Being outside and in harmony with the environment is at the core of who we are at The Center for Discovery. So, it’s no surprise that we embrace every season with the same gusto and enthusiasm to get moving and have fun!
With our residents healthy and safe and the pandemic fading into the distance – we think this might’ve been the best winter yet! It snowed. It snowed. And, it snowed again. And we loved it all!
The deep blanket of white was just perfect for cross country skiing and our favorite – snowshoeing. Our residents and students love to snap them on and go for a walk, take care of things on the farm, or just frolic. They also made colorful snow art, snow people, and maybe threw a snowball or two!
By far the most beloved activity of the winter is – maple sugar tapping. With visions of rich maple syrup in their heads, our residents, students, Recreation Therapy team, and other support team members all add on the layers of warm clothing and gather around campus to head out to the maples. It is a perfect example of both our Food is Medicine® and Seed to Belly® philosophies. We nurture our plants and trees and watch as they bear fruit (and vegetables and sap) and we bring them to our table to eat.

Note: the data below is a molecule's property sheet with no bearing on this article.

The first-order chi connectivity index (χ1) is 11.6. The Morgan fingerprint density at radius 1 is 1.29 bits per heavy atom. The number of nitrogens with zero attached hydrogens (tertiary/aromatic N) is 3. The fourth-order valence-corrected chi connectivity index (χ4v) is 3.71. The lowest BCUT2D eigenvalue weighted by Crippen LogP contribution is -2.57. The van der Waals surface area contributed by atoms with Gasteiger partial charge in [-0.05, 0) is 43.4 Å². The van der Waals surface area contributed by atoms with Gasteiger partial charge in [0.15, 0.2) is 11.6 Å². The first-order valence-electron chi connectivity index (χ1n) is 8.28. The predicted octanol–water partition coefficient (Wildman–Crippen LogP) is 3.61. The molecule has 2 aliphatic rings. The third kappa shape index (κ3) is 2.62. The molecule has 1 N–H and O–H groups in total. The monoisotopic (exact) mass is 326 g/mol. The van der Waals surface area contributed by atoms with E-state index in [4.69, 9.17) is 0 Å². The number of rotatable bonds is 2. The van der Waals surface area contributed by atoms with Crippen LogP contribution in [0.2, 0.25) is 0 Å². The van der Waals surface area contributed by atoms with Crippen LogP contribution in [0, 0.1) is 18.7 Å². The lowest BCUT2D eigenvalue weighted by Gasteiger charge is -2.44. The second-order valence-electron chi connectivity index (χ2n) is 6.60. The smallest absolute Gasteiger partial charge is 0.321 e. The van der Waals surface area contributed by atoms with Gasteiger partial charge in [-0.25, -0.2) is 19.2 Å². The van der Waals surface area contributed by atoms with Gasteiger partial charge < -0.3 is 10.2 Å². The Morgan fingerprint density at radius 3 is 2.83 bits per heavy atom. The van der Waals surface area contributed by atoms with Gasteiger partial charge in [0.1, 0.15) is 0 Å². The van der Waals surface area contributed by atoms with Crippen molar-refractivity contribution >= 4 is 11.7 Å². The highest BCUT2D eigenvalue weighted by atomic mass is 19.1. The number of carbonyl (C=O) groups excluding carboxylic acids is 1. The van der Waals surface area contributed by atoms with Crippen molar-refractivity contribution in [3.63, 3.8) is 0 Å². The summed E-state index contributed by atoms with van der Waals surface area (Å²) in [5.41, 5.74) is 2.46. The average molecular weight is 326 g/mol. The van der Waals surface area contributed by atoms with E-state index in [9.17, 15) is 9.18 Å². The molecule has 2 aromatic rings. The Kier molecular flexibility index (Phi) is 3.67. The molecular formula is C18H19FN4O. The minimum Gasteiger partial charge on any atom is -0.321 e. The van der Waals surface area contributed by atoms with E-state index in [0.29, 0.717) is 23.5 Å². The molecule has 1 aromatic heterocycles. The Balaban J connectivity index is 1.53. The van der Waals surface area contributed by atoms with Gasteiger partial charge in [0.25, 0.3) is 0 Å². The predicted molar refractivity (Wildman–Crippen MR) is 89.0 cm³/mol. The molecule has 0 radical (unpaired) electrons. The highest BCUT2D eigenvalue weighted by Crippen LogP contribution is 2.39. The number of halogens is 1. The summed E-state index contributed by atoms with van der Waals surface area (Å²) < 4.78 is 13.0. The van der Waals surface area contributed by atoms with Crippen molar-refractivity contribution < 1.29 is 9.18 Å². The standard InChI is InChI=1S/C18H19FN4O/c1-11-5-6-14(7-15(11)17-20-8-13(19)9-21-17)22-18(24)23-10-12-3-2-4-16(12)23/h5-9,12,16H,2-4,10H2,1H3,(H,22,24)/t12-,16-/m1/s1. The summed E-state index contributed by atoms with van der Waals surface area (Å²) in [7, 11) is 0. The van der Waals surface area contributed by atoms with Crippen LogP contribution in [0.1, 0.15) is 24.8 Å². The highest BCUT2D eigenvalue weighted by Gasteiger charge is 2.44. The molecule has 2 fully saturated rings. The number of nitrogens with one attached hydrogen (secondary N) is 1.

This year, the temperature was right to begin tapping in mid-February. Approximately 275 holes were drilled and collection buckets set up. The trees were checked regularly, and the buckets emptied into larger containers. All over the farm, students and residents were spotted pulling large sap containers on sleds in their snowshoes!
It takes about 40 gallons of sap to make one gallon of finished syrup. Halfway through this season our team had already cooked down 700 gallons of sap! That requires a lot of boiling which is done in our evaporator, and fueled by a constant stream of firewood – stocked by our busy students and residents. After the sap had reached 66-67% sugar content and filtered, it was time to fill the jugs and label them for consumption…on pancakes that is!
The process of course isn’t complete without a bit of tasting. This year did not disappoint us. The sap from our maples made a “top chef-worthy” syrup!
But it’s not all about the food or even the process. It’s also about taking part in history. Sam Rose, TCFD’s Director of Recreation Therapy said, “Making maple syrup is a celebrated tradition here in Sullivan County, New York. I am very proud that the students and residents at The Center are keeping that tradition alive.”
If you would like to learn more from Sam, please watch this virtual seminar found here, https://bit.ly/IntegratedArtsSeminarSeries, produced by our Integrated Arts team as a part of a learning series designed to educate everyone about the incredible work here at The Center.